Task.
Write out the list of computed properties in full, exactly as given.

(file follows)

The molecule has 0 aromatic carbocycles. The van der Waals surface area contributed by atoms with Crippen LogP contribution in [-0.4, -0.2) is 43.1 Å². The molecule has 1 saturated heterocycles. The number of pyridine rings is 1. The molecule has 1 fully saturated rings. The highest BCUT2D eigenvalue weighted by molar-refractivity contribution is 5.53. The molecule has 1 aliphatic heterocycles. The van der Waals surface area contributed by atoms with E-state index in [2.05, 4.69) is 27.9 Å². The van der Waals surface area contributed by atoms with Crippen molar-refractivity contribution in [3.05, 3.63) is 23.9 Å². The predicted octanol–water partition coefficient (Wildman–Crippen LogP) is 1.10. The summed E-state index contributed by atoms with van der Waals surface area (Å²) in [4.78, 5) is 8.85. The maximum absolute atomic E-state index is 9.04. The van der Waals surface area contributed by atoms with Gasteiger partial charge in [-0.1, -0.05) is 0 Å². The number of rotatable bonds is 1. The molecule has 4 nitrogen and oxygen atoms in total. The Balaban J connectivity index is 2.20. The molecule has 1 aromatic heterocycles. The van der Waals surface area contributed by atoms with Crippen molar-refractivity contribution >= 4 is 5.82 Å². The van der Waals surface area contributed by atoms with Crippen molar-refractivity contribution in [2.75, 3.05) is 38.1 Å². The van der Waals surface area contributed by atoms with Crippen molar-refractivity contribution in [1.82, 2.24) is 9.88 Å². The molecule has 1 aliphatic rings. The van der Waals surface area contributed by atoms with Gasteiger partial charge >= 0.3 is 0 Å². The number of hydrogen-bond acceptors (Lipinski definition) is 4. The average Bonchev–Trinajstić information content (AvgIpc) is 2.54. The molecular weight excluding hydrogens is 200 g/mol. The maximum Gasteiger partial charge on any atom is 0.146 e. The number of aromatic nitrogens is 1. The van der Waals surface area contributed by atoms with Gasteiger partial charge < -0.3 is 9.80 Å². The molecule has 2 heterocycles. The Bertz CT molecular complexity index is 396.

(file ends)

The molecule has 0 aromatic carbocycles. The van der Waals surface area contributed by atoms with Crippen LogP contribution in [-0.4, -0.2) is 43.1 Å². The molecule has 1 saturated heterocycles. The number of pyridine rings is 1. The molecule has 1 fully saturated rings. The highest BCUT2D eigenvalue weighted by molar-refractivity contribution is 5.53. The molecule has 1 aliphatic heterocycles. The van der Waals surface area contributed by atoms with E-state index in [2.05, 4.69) is 27.9 Å². The van der Waals surface area contributed by atoms with Crippen molar-refractivity contribution in [3.05, 3.63) is 23.9 Å². The predicted octanol–water partition coefficient (Wildman–Crippen LogP) is 1.10. The summed E-state index contributed by atoms with van der Waals surface area (Å²) in [4.78, 5) is 8.85. The maximum absolute atomic E-state index is 9.04. The van der Waals surface area contributed by atoms with Gasteiger partial charge in [-0.1, -0.05) is 0 Å². The number of rotatable bonds is 1. The molecule has 4 nitrogen and oxygen atoms in total. The Balaban J connectivity index is 2.20. The molecule has 1 aromatic heterocycles. The van der Waals surface area contributed by atoms with Crippen molar-refractivity contribution >= 4 is 5.82 Å². The van der Waals surface area contributed by atoms with Crippen molar-refractivity contribution in [2.75, 3.05) is 38.1 Å². The van der Waals surface area contributed by atoms with Crippen molar-refractivity contribution in [1.82, 2.24) is 9.88 Å². The molecule has 1 aliphatic rings. The van der Waals surface area contributed by atoms with Gasteiger partial charge >= 0.3 is 0 Å². The number of hydrogen-bond acceptors (Lipinski definition) is 4. The average Bonchev–Trinajstić information content (AvgIpc) is 2.54. The molecular weight excluding hydrogens is 200 g/mol. The maximum Gasteiger partial charge on any atom is 0.146 e. The number of aromatic nitrogens is 1. The van der Waals surface area contributed by atoms with Gasteiger partial charge < -0.3 is 9.80 Å². The molecule has 2 heterocycles. The Bertz CT molecular complexity index is 396.